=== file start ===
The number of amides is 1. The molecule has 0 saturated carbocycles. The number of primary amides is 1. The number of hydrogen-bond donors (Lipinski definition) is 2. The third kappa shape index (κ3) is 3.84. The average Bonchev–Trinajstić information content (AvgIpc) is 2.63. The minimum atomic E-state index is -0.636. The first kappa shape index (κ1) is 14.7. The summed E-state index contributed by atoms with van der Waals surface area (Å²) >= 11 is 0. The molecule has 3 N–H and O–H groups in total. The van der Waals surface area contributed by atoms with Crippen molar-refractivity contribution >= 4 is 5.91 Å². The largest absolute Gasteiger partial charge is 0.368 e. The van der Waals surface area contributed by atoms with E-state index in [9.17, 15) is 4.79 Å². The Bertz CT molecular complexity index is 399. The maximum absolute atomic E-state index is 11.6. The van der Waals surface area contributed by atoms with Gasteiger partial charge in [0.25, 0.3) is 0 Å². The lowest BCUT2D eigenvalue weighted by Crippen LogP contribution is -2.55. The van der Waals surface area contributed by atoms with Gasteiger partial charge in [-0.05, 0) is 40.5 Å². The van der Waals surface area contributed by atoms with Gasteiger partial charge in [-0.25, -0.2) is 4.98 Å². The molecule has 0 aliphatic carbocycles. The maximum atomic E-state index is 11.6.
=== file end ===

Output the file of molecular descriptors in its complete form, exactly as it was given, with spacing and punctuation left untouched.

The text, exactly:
The number of amides is 1. The molecule has 0 saturated carbocycles. The number of primary amides is 1. The number of hydrogen-bond donors (Lipinski definition) is 2. The third kappa shape index (κ3) is 3.84. The average Bonchev–Trinajstić information content (AvgIpc) is 2.63. The minimum atomic E-state index is -0.636. The first kappa shape index (κ1) is 14.7. The summed E-state index contributed by atoms with van der Waals surface area (Å²) >= 11 is 0. The molecule has 3 N–H and O–H groups in total. The van der Waals surface area contributed by atoms with Crippen molar-refractivity contribution >= 4 is 5.91 Å². The largest absolute Gasteiger partial charge is 0.368 e. The van der Waals surface area contributed by atoms with E-state index in [9.17, 15) is 4.79 Å². The Bertz CT molecular complexity index is 399. The maximum absolute atomic E-state index is 11.6. The van der Waals surface area contributed by atoms with Gasteiger partial charge in [0.25, 0.3) is 0 Å². The lowest BCUT2D eigenvalue weighted by Crippen LogP contribution is -2.55. The van der Waals surface area contributed by atoms with Gasteiger partial charge in [-0.05, 0) is 40.5 Å². The van der Waals surface area contributed by atoms with Gasteiger partial charge in [-0.25, -0.2) is 4.98 Å². The molecule has 0 aliphatic carbocycles. The maximum atomic E-state index is 11.6.